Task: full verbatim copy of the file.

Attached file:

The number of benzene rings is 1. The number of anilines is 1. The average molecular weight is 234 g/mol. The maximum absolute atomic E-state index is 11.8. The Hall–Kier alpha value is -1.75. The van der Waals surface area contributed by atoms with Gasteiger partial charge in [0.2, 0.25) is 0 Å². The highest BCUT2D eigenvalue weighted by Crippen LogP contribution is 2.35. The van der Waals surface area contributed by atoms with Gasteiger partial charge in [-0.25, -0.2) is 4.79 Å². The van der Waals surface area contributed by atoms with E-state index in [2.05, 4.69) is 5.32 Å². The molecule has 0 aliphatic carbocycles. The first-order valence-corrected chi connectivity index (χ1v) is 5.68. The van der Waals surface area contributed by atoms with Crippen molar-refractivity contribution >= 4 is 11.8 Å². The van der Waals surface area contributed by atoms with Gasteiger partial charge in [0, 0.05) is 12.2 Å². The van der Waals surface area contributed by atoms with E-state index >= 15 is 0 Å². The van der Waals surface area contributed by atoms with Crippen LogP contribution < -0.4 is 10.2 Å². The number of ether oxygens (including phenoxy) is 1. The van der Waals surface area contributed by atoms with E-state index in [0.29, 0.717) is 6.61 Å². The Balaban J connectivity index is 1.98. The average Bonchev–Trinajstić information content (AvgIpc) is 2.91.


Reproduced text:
The number of benzene rings is 1. The number of anilines is 1. The average molecular weight is 234 g/mol. The maximum absolute atomic E-state index is 11.8. The Hall–Kier alpha value is -1.75. The van der Waals surface area contributed by atoms with Gasteiger partial charge in [0.2, 0.25) is 0 Å². The highest BCUT2D eigenvalue weighted by Crippen LogP contribution is 2.35. The van der Waals surface area contributed by atoms with Gasteiger partial charge in [-0.25, -0.2) is 4.79 Å². The van der Waals surface area contributed by atoms with E-state index in [2.05, 4.69) is 5.32 Å². The molecule has 0 aliphatic carbocycles. The first-order valence-corrected chi connectivity index (χ1v) is 5.68. The van der Waals surface area contributed by atoms with Crippen molar-refractivity contribution >= 4 is 11.8 Å². The van der Waals surface area contributed by atoms with Gasteiger partial charge in [0, 0.05) is 12.2 Å². The van der Waals surface area contributed by atoms with E-state index >= 15 is 0 Å². The van der Waals surface area contributed by atoms with Crippen LogP contribution < -0.4 is 10.2 Å². The number of ether oxygens (including phenoxy) is 1. The van der Waals surface area contributed by atoms with E-state index in [0.29, 0.717) is 6.61 Å². The Balaban J connectivity index is 1.98. The average Bonchev–Trinajstić information content (AvgIpc) is 2.91.